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Sunday, November 27, 2011

Five Traits of Innovative Companies

Five Traits of Innovative Companies (audio, 13 min)
Rajesh Chandy, Professor of Marketing at the London School of Economics, discusses his research on what makes a company innovative. Here are the traits shared by most innovative companies:
René Magritte
"The Son of Man"
(one of my favorite innovative painters)
  1. Management is more future focused. This is the most important factor in driving innovation. Chandy and colleagues measured this by simply asking managers questions such as what percent of the time they tend to focus on the future vs. current customers and competitors. In other research, Chandy and colleagues used a different metric: proportion of future-oriented words such as "will", "shall", "may", etc in annual reports, board meeting notes, and related materials. These metrics agree with each other. Being focused on the future may sound simple, but it is not easy. CEOs on average spend only 5% of the time focused on the future needs of the company, with the rest of the time spent on putting out current fires, ribbon cutting, etc.
  2. The company is willing to cannibalize its own existing products to enable its future products to enter the market. For example, Gillette, now part of Proctor and Gamble, has had for years roughly the same world razor market share. The company purposefully allowed its new products to replace its own old products on the market. This reduced the return on investment on the old products, but was beneficial for the company as a whole in the long term.
  3. The company has a high tolerance for calculated risk.
  4. The company recognizes and promotes people with personality profiles of "product champions". Such people aggressively pursue new product ideas, tend to be more gregarious, and have wide networks.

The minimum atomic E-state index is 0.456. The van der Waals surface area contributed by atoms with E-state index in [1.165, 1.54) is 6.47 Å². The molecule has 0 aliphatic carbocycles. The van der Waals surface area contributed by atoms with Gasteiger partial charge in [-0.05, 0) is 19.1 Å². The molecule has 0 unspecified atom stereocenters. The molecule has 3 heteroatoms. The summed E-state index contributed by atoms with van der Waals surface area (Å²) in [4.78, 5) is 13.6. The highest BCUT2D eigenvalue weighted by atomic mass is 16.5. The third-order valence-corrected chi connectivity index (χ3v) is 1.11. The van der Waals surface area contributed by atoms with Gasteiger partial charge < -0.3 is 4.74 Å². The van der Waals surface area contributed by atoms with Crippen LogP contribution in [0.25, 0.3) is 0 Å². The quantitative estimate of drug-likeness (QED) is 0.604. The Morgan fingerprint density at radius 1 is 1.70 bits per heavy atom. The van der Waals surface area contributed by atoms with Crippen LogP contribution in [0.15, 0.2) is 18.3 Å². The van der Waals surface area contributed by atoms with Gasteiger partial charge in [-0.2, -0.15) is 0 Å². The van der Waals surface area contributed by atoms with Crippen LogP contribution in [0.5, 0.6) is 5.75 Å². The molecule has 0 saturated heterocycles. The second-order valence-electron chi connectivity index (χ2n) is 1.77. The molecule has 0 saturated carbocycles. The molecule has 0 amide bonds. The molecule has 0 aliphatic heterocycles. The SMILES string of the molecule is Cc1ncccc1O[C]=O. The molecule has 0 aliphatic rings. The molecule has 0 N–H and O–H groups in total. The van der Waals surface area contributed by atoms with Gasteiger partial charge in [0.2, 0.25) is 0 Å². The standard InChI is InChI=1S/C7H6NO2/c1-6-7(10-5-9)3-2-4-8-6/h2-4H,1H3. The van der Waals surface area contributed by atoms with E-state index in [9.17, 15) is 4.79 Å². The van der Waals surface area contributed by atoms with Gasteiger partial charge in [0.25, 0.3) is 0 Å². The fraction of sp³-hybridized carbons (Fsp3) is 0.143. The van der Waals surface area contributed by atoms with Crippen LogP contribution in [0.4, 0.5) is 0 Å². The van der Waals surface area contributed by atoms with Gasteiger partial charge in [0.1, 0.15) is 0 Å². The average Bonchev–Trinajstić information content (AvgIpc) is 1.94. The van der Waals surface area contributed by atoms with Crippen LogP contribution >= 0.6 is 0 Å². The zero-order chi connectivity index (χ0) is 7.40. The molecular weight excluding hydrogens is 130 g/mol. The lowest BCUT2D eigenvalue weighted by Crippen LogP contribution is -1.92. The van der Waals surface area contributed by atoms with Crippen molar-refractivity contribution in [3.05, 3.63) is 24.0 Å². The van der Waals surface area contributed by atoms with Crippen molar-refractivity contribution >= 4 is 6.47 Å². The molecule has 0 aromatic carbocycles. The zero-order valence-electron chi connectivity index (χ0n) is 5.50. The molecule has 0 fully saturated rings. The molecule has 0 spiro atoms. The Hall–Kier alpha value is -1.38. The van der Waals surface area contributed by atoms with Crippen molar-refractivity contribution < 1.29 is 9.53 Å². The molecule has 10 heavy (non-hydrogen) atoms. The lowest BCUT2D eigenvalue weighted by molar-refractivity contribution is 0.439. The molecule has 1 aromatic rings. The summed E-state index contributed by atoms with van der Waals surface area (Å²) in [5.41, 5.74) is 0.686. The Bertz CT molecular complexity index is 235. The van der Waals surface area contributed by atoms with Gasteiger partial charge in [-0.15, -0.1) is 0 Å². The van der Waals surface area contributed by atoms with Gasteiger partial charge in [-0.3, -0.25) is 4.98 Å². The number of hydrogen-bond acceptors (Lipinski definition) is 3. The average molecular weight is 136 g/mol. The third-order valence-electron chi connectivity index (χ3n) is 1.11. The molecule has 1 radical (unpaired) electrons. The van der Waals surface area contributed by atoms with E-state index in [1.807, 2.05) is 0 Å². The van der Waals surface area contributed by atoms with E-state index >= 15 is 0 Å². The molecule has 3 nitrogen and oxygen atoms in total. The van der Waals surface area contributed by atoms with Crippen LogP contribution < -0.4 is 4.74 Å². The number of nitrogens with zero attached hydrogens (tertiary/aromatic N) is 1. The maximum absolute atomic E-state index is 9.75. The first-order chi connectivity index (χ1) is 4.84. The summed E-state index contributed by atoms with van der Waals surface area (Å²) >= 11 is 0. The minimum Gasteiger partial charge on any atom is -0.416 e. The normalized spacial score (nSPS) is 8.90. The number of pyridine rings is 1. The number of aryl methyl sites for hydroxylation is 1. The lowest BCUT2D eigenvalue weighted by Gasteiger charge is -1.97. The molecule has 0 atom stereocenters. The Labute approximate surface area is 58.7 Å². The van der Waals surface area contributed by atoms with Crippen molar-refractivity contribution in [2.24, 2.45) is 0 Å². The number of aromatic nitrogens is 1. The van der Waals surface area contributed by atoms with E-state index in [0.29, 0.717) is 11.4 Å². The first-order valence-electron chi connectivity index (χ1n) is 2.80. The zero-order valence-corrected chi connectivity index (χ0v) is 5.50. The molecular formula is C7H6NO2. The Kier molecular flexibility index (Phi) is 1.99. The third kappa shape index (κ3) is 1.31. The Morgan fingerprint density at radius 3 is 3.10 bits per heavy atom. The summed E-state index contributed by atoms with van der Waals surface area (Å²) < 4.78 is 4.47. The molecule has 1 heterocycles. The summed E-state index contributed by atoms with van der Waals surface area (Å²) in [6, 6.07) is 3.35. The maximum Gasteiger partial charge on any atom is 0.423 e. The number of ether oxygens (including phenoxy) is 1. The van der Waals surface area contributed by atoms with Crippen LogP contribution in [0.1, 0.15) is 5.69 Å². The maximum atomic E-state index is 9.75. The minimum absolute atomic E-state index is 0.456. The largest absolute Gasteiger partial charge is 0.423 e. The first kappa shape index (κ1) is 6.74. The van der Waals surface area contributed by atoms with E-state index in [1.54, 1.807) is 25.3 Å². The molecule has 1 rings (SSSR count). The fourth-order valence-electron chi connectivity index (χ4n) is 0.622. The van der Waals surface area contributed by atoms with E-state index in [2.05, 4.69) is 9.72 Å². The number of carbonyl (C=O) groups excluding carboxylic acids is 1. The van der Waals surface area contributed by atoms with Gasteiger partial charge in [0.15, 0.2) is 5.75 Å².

5. The company offers high rewards for innovation. Importantly, these rewards are asymmetric: rewards for success and much higher than punishment for failure. Rewards are both monetary and non-monetary, such as recognition and autonomy. (In a related post, I wrote about such non-monetary rewards.) Less innovative companies tend to offer rewards based on other criteria, such as seniority.
Interestingly, here are some factors that have been previously thought to be important ones for innovation, but turned out to be less important compared to firm-level factors above:
  1. Governmental regulation. These effects are probably reduced because the sample of countries studied is small (developed or rapidly developing countries only - notably absent are top corrupt countries), and its governments tend to copy regulatory policies from each other.
  2. National culture (religion included).
  3. Geography. Specifically, there is no support for the hypothesis that countries further from the equator have more innovative companies.
The most innovative companies also tend to copy practices from other innovative companies, both within and outside of their industries. This creates a shared core set of innovative practices.
To paraphrase Leo Tolstoy's "Anna Karenina", innovative companies are all alike; every laggard is a laggard in its own way.

References:
Gerard J Tellis, Jaideep C Prabhu, and Rajesh K Chandy (2009). Radical Innovation Across Nations: The Preeminence of Corporate Culture. Journal of Marketing: Vol. 73, No. 1, pp. 3-23.  [full text]

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